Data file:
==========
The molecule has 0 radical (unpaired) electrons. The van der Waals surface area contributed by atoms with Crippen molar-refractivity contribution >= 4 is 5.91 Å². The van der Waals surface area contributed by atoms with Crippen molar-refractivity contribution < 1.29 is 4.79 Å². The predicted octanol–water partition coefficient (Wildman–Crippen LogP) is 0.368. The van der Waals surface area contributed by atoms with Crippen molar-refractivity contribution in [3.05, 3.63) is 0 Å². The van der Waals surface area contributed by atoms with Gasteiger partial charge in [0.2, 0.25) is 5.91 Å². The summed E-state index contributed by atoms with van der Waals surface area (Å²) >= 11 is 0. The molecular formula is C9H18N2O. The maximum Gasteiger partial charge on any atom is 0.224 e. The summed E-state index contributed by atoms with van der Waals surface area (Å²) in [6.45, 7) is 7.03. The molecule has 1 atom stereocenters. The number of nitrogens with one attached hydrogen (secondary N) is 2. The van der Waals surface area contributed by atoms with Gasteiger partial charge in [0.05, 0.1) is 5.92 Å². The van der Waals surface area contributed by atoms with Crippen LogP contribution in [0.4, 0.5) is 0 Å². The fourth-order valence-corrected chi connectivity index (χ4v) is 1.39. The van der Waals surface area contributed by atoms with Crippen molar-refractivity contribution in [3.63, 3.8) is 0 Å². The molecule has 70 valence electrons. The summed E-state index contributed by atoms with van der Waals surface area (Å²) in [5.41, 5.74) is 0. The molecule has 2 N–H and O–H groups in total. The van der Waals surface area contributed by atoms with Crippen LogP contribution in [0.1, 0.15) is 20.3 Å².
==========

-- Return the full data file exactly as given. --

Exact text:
The molecule has 0 radical (unpaired) electrons. The van der Waals surface area contributed by atoms with Crippen molar-refractivity contribution >= 4 is 5.91 Å². The van der Waals surface area contributed by atoms with Crippen molar-refractivity contribution < 1.29 is 4.79 Å². The predicted octanol–water partition coefficient (Wildman–Crippen LogP) is 0.368. The van der Waals surface area contributed by atoms with Crippen molar-refractivity contribution in [3.05, 3.63) is 0 Å². The van der Waals surface area contributed by atoms with Gasteiger partial charge in [0.2, 0.25) is 5.91 Å². The summed E-state index contributed by atoms with van der Waals surface area (Å²) >= 11 is 0. The molecular formula is C9H18N2O. The maximum Gasteiger partial charge on any atom is 0.224 e. The summed E-state index contributed by atoms with van der Waals surface area (Å²) in [6.45, 7) is 7.03. The molecule has 1 atom stereocenters. The number of nitrogens with one attached hydrogen (secondary N) is 2. The van der Waals surface area contributed by atoms with Gasteiger partial charge in [0.05, 0.1) is 5.92 Å². The van der Waals surface area contributed by atoms with Crippen LogP contribution in [0.4, 0.5) is 0 Å². The fourth-order valence-corrected chi connectivity index (χ4v) is 1.39. The van der Waals surface area contributed by atoms with Crippen molar-refractivity contribution in [3.63, 3.8) is 0 Å². The molecule has 70 valence electrons. The summed E-state index contributed by atoms with van der Waals surface area (Å²) in [5.41, 5.74) is 0. The molecule has 2 N–H and O–H groups in total. The van der Waals surface area contributed by atoms with Crippen LogP contribution in [0.1, 0.15) is 20.3 Å².